Walkers say too many sidewalks end abruptly in their Delray Beach neighborhoods. One teenager is speaking up, hoping her story can lead to changes.
When Chiemeka Fevecque isn’t in class, she’s improving her green thumb.
“I have collard greens and pimento peppers,” she said, pointing to her plot at Frog Alley Community Garden.
Her house is just two doors down from the garden, but getting there isn’t easy.
Fevecque uses a wheelchair and the sidewalk in front of her grandmother’s house ends at the property line.
“It’s almost like a maze, a zig zag,” the 18-year-old described the route she is forced to take.
She crosses Southwest 4th Avenue, uses the complete sidewalk on the east side of the road, and then crosses back across the road to the garden. She doesn’t roll down the street for safety reasons.
“It’s so close, but so far,” she said.
Her block isn’t the only one with incomplete sidewalks. Commissioner Mitch Katz said the issue is on the city’s radar.
He said the city is working with the community redevelopment agency to add sidewalks and improve alleys in neighborhoods. There is currently a project going on in Osceola Park, on the city’s southeast side.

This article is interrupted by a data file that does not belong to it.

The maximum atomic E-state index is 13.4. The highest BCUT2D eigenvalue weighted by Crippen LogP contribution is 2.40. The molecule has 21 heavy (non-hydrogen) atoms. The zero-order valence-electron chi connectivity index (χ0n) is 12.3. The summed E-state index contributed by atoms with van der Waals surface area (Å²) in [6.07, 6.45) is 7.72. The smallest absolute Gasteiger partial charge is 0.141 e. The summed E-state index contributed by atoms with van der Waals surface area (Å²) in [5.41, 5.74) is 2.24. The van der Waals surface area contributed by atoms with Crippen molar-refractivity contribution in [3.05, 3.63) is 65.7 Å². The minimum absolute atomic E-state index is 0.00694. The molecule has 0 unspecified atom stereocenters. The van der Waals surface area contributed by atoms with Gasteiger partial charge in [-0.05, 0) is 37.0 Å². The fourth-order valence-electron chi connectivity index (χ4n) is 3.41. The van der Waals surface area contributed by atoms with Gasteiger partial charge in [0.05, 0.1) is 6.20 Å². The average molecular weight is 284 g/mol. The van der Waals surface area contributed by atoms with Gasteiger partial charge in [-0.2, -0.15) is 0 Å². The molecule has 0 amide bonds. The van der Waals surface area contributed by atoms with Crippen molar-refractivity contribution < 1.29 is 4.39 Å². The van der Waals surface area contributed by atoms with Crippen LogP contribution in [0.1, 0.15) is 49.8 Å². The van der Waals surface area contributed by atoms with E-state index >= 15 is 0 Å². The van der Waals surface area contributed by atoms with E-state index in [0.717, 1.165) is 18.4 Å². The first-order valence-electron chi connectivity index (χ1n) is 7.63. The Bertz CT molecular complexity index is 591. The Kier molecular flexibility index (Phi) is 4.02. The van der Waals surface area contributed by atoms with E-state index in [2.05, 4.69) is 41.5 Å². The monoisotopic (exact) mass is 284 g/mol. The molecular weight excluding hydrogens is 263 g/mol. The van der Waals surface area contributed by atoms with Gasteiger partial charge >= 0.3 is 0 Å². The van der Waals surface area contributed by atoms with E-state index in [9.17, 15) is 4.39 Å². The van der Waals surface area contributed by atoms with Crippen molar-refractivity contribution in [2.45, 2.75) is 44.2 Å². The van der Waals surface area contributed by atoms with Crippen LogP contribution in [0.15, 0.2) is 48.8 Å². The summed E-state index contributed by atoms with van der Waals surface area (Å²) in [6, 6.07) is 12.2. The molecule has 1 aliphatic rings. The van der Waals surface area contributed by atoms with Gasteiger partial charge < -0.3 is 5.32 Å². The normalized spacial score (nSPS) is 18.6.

“Instead of doing a street here and street there, we want to do complete neighborhoods at once,” he pointed out.
Katz explained the city requires people building new houses, or renovating houses, to install sidewalks.
The city is drafting a new policy allowing it to take money from projects in one part of town and use it in a different part of town, specifically for sidewalks in need of help.
“Anywhere that’s paved is sacred ground for me,” said Fevecque, a senior at Saint John Paul II High School in Boca Raton.
She looks forward to a day with more sidewalks.
“It’s going to benefit other people who may have more trouble than I do,” she said. “That’s what really got me to speak up.”
It may also give everyone a clear path to the garden and beyond.